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    2015 brings big Medicare changes, small technology changes to glaucoma surgery

     

    Laser advances

    Laser surgery also took steps forward in 2015. In October, a small study showed that CO2 laser-assisted sclerectomy surgery was safe and effective for reducing elevated IOP and medication burden in both primary open-angle glaucoma and secondary capsulary glaucoma. For the procedure, the laser gradually ablates deep scleral layers within the scleral bed, continuing until percolating aqueous humor is visible.

    Selective laser trabeculoplasty also advanced in 2015 with the addition of computer guidance. In March, researchers reported that they had used pattern scanning to assure complete treatment without overlap or gaps. They found that the technique was equally effective in lowering IOP, but that patients found it more comfortable.

    The next few years look promising for these surgical techniques – as long as glaucoma surgeons can stay in business to provide them.

    On the horizon

    Many of the techniques surgeons now use look crude compared to the ones that researchers are dreaming up. In 2015, investigators reported promising experiments in mice using stem cells, said Joel Schuman, MD, chairman of ophthalmology at the University of Pittsburgh.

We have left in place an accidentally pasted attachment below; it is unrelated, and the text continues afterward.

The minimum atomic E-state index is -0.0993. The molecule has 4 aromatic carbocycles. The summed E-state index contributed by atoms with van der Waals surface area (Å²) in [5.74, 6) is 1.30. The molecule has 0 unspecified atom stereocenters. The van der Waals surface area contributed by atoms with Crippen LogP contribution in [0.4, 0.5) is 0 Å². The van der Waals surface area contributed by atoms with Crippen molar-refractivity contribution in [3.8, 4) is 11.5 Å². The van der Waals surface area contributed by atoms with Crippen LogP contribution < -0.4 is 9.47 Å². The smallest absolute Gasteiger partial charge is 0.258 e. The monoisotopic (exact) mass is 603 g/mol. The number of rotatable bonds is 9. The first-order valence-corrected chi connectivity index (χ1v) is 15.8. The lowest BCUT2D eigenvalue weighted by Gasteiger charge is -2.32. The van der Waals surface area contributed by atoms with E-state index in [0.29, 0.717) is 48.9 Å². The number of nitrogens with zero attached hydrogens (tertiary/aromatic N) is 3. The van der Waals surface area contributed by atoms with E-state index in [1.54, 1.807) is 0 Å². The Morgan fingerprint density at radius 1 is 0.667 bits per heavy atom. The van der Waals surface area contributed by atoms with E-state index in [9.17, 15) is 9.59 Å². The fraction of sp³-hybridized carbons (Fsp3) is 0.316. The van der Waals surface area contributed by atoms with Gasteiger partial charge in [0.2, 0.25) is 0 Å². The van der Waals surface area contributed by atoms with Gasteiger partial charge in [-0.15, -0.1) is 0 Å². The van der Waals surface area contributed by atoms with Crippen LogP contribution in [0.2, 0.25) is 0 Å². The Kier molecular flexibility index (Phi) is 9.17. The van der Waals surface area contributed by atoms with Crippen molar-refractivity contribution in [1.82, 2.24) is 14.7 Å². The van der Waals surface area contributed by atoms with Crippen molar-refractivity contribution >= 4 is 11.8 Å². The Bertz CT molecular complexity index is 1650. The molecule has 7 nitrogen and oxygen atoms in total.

“The findings are really positive,” he said. “You can take stem cells from a patient. You can transform them so they are trabecular meshwork cells and inject them into the eye, and in mice they home to the trabecular meshwork. They set up house, rebuild the trabecular meshwork and restore function.”

    Elsewhere, researchers reported exciting work in optic nerve regeneration, he said. “In mice they’re able to get a portion of the optic nerve to regrow.”

    What works in mice doesn’t always work in humans, he cautions. Still “it’s a big advance from where we were 5 years ago.”

     

     

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